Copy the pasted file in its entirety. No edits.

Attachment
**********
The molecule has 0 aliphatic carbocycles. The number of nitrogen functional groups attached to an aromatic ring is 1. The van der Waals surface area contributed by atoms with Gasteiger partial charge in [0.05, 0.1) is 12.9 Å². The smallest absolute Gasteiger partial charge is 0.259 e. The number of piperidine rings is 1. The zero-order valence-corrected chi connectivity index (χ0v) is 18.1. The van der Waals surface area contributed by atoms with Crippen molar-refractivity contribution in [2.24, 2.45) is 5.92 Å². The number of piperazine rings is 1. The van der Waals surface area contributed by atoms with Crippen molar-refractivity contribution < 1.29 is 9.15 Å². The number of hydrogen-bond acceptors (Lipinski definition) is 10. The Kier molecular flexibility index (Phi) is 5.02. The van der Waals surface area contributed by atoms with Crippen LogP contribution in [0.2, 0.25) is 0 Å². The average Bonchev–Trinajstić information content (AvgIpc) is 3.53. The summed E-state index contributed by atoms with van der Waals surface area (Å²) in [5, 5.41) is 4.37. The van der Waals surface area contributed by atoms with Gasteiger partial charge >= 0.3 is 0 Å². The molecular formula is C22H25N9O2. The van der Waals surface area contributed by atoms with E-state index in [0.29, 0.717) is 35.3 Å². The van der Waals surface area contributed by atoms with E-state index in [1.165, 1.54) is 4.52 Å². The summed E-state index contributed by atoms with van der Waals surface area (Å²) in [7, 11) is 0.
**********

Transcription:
The molecule has 0 aliphatic carbocycles. The number of nitrogen functional groups attached to an aromatic ring is 1. The van der Waals surface area contributed by atoms with Gasteiger partial charge in [0.05, 0.1) is 12.9 Å². The smallest absolute Gasteiger partial charge is 0.259 e. The number of piperidine rings is 1. The zero-order valence-corrected chi connectivity index (χ0v) is 18.1. The van der Waals surface area contributed by atoms with Crippen molar-refractivity contribution in [2.24, 2.45) is 5.92 Å². The number of piperazine rings is 1. The van der Waals surface area contributed by atoms with Crippen molar-refractivity contribution < 1.29 is 9.15 Å². The number of hydrogen-bond acceptors (Lipinski definition) is 10. The Kier molecular flexibility index (Phi) is 5.02. The van der Waals surface area contributed by atoms with Crippen LogP contribution in [0.2, 0.25) is 0 Å². The average Bonchev–Trinajstić information content (AvgIpc) is 3.53. The summed E-state index contributed by atoms with van der Waals surface area (Å²) in [5, 5.41) is 4.37. The van der Waals surface area contributed by atoms with Gasteiger partial charge >= 0.3 is 0 Å². The molecular formula is C22H25N9O2. The van der Waals surface area contributed by atoms with E-state index in [0.29, 0.717) is 35.3 Å². The van der Waals surface area contributed by atoms with E-state index in [1.165, 1.54) is 4.52 Å². The summed E-state index contributed by atoms with van der Waals surface area (Å²) in [7, 11) is 0.